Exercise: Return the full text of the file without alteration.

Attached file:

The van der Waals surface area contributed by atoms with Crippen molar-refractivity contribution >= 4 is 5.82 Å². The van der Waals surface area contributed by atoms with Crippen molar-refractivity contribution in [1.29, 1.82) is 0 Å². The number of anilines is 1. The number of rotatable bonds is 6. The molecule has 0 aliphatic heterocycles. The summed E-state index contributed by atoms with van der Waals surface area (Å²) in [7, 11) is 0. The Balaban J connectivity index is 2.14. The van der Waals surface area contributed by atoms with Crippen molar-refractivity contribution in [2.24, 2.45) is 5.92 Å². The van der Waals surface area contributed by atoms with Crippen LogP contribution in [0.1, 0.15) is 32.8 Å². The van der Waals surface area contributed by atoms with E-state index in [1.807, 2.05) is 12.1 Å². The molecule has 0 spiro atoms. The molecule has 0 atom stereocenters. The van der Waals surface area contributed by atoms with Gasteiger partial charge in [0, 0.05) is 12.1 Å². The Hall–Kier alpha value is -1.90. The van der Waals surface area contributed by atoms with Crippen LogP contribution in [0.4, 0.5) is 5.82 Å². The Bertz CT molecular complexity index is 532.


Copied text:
The van der Waals surface area contributed by atoms with Crippen molar-refractivity contribution >= 4 is 5.82 Å². The van der Waals surface area contributed by atoms with Crippen molar-refractivity contribution in [1.29, 1.82) is 0 Å². The number of anilines is 1. The number of rotatable bonds is 6. The molecule has 0 aliphatic heterocycles. The summed E-state index contributed by atoms with van der Waals surface area (Å²) in [7, 11) is 0. The Balaban J connectivity index is 2.14. The van der Waals surface area contributed by atoms with Crippen molar-refractivity contribution in [2.24, 2.45) is 5.92 Å². The van der Waals surface area contributed by atoms with Crippen LogP contribution in [0.1, 0.15) is 32.8 Å². The van der Waals surface area contributed by atoms with E-state index in [1.807, 2.05) is 12.1 Å². The molecule has 0 spiro atoms. The molecule has 0 atom stereocenters. The van der Waals surface area contributed by atoms with Gasteiger partial charge in [0, 0.05) is 12.1 Å². The Hall–Kier alpha value is -1.90. The van der Waals surface area contributed by atoms with Crippen LogP contribution in [0.4, 0.5) is 5.82 Å². The Bertz CT molecular complexity index is 532.